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October 26, 2010


Why Europe In Dark; Power to the People – Federoff; Aussies Give Thumbs Up; Policies Affecting Biotech and Trade


* Global Farmers Ask: Why are European Farmers In the Dark?
* Power to the People: A Former US Science Adviser Speaks Up
* Aussies Give Thumbs Up to Biotechnology
* Economic Impacts of Policies Affecting Crop Biotechnology and Trade


Global Farmers Ask: Why are European Farmers Not Allowed to Take Advantage of Agricultural Innovations?

- EuropaBio, Brussels 26 October 2010

Did you know:
* 14 million farmers around the world grow GM crops and over 90% are small and resource-poor farmers.
* Since 1996/97, Brazilian farmers have accumulated nearly US $4 billion as direct benefits from the adoption of biotech crops.
* Farming biotech cotton in Burkina Faso, which is up to 30% more productive per hectare, has allowed more land to be used for growing food.

* According the United Nations’ Food and Agricultural Organization (FAO), this year alone, 925 million people will go hungry or be malnourished.
* The UN estimates that by 2050 the world will need a further 70% of available food.
* By 2020 around a third of the world’s population will be living in regions facing low levels of water.

* According to Action Aid, food security is predicted to deteriorate further in Africa, to the point that nearly 50 percent of Africans could be going without enough food by 2020.
* In the EU, only two GM crops have been approved for cultivation, while an additional 20 have been submitted and are awaiting authorisation.

Farmers around the globe have witnessed the benefits of using products derived from agricultural biotechnology, such as improved food security and better incomes. Their political leaders, they say, have shaped policies that allow them to reap these benefits to help their families and communities. Yet, they ask: why has Europe—long admired for its cutting-edge innovation—fallen so far behind in agriculture? Six farmers from around the globe – Brazil, Burkina Faso, China, the Philippines, and Uganda – are participating in a series of meetings and events in Brussels, London and Paris to show European leaders how technological advances have improved their food and economic security.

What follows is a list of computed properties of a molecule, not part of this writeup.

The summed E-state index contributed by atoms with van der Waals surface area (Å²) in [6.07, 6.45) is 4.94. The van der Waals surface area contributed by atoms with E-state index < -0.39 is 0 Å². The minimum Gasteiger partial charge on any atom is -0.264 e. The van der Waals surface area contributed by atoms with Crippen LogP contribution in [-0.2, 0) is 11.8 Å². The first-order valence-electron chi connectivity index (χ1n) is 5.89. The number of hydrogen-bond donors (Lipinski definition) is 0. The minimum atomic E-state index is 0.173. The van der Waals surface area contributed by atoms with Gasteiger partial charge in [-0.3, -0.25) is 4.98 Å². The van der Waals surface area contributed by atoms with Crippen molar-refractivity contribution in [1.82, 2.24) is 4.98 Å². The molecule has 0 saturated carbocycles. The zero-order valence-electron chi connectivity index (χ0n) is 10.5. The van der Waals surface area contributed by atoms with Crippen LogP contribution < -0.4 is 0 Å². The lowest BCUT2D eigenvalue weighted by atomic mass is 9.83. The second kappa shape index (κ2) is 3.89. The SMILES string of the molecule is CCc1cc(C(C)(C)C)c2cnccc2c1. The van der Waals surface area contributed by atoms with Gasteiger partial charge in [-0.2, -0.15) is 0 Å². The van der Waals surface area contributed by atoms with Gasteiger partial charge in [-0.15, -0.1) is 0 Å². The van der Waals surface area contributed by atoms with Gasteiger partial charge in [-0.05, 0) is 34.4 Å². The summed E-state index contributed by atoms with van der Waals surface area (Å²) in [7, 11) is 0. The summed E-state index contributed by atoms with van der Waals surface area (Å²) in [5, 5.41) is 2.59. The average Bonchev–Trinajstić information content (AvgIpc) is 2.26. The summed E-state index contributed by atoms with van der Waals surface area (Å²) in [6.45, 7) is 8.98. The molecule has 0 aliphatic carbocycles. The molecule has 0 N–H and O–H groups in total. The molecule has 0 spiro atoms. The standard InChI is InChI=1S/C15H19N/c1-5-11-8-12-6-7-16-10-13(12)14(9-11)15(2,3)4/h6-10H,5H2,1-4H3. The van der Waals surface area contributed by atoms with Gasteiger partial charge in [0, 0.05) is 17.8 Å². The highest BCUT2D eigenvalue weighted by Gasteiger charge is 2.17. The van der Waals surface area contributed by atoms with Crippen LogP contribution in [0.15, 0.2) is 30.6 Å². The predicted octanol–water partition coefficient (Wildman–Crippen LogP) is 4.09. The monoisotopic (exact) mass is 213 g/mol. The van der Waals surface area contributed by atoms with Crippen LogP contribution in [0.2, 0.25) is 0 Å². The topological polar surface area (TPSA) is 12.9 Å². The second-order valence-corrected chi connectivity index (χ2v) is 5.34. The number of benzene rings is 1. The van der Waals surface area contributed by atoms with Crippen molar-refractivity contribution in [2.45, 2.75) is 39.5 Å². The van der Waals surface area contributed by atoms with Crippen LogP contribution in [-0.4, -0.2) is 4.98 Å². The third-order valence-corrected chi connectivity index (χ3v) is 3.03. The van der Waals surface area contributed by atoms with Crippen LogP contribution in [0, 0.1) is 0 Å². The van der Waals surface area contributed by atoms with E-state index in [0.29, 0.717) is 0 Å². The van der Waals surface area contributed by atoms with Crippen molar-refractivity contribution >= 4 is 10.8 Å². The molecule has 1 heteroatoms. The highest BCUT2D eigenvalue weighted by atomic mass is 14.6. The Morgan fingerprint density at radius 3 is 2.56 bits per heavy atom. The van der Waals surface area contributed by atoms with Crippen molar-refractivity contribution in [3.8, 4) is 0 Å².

During today’s event in Brussels, “Sustainable Solutions for Food Security,” seven farmers and international experts—including Roberto Ridolfi, Head of Unit in EuropeAid at the European Commission, Mayra Moro-Coco, Policy Officer at Action Aid, and Justus Wesseler, Associate Professor at Wageningen University—discussed Europe’s role in ensuring food security.

A farmer who spoke at the event, Ms. Rosalie Ellasus from the Philippines, noted, “I’m surprised that European farmers can’t take advantage of GM crops. The safety and benefits of this technology have been proven, and we need as many solutions as possible to help feed a growing population and improve farmers’ economic situations. Since I began farming GM maize in 2003, I’ve had higher yields, fewer pests and greater profits – I wonder when European farmers will experience these same benefits. As a widow raising three boys, I was able to leave behind my career as a medical technologist and pursue my dream – becoming a successful small farmer.”

Justus Wesseler, Associate Professor at Wageningen University, sees the benefits of GM crops for Europe: "Farmers around the world are actively benefiting from GM crops thanks to their governments' policies. Let's make sure that EU policies will do the same for European farmers, and allow them to capitalise on cutting-edge environmentally-friendly agricultural technologies."